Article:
animation, arial, art, beauty and the beast, christian, christian art, christian filmmaking, disney, duet, glen keane, hand drawn, jesus, nate fleming, noah, noah's ark, tangled, the little mermaid, thimblerig, thimblerig's ark
This morning I was led from the Rabbit Room to a short animated piece that was hand-drawn by Glen Keane, a Disney animator for thirty years, who served as animator on several of Disney’s classic animated features, and was also was one of the producers of one of my 11 year old daughter’s favorites, Tangled.
The short film is called Duet, and it’s beautiful.
While I do enjoy animated films, and would love to have Thimblerig’s Ark made into an animated feature one day (hint!), I am admittedly not an expert on the movers and shakers of animation. However, Glen Keane is a name with which I am extremely familiar, and it all comes back to a series of books written for children, the Adam Raccoon books. These were a series of books that illustrated the parables of Jesus, and I loved reading them to my kids when they were little. I’d highly recommend them, and you can find them on Amazon.
When I realized who Glen Keane was, I was amazed that an artist who was an integral part of the Disney revival of the 1980’s and 90’s was also a believer and follower of Christ, and that he was doing exactly what Christians who want to produce entertainment should be doing – excellent and highly visible work at the top of his field, that he ultimately hoped would bring glory to God.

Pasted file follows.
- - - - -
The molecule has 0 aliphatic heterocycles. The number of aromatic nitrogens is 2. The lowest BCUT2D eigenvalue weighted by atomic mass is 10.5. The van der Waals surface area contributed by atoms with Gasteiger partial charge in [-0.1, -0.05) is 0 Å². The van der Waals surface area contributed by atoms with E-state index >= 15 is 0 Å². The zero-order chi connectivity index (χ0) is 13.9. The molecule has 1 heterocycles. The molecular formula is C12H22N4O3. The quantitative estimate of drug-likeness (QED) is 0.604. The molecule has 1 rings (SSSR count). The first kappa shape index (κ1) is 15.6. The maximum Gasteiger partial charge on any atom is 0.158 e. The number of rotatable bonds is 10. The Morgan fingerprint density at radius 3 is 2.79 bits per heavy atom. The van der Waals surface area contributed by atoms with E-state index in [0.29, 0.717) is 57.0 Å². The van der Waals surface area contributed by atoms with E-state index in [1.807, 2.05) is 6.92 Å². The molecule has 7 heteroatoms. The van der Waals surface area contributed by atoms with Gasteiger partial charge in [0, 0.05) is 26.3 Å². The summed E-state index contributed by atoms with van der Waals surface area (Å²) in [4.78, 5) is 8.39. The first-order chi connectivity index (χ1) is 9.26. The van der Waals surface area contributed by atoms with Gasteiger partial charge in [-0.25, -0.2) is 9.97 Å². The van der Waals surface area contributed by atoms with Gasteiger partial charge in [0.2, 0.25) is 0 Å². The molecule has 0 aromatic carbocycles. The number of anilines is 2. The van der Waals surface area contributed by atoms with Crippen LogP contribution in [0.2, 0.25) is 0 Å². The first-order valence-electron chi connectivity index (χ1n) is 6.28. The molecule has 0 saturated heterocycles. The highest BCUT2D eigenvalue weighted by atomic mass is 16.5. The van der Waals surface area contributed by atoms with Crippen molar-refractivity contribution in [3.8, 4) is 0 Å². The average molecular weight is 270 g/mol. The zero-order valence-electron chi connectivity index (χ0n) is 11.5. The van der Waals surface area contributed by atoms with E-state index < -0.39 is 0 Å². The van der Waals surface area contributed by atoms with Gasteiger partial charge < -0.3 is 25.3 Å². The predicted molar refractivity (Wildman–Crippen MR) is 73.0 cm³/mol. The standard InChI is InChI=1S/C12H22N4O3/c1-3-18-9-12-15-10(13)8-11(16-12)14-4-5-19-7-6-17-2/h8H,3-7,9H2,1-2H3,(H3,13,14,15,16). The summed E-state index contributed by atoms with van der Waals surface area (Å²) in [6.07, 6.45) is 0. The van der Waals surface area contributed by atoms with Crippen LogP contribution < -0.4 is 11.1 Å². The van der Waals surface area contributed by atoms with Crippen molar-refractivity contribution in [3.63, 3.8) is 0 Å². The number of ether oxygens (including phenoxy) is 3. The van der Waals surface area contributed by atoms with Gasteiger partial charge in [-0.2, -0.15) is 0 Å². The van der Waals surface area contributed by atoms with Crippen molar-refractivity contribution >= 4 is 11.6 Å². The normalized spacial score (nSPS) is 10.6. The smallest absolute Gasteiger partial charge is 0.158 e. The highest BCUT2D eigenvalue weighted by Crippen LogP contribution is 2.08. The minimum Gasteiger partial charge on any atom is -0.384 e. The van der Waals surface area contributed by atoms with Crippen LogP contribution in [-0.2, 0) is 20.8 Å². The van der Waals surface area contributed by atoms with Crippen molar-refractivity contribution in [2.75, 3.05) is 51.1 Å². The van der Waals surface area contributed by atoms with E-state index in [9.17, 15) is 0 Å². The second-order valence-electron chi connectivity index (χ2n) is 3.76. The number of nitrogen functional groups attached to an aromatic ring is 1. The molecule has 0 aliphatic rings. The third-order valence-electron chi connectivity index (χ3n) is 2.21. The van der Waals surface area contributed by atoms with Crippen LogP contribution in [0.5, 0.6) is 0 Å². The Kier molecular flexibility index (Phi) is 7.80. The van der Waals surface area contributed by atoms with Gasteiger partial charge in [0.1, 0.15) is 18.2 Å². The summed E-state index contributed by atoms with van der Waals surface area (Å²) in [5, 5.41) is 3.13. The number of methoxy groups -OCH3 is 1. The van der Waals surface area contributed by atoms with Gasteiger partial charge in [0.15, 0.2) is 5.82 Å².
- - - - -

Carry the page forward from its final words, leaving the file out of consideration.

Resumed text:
And the best thing, while not being overt, Keane also isn’t silent about how his faith impacts his art. In an article at Christianity Today, Keane said he was inspired by James 1:17 when he was executive producer and animator for Tangled: “Every good and perfect gift is from above, coming down from the Father of the heavenly lights, who does not change like shifting shadows.” Keane also talks about how his faith impacted the stories of Ariel in The Little Mermaid, and Beast from Beauty and the Beast.
Christians are called to do different things with their gifts, and while Keane has been obedient to be a believer and a professional animator with the world’s leading entertainment corporation, others might be called to create more overtly Christian books, or to work in complete anonymity. But, I am personally glad that believing professionals like Keane are out there, continually producing wonderful works of art and impacting the world of animation and entertainment for the Gospel.
If you have read this far, take a moment and pray for Glen, that God would continue to use his gifts and abilities in surprising ways.
Finally, if you are a fan of animation, you might be interested to watch this making of video for Duet, discussing how Keane has adapted to modern technology, while still doing traditional animation.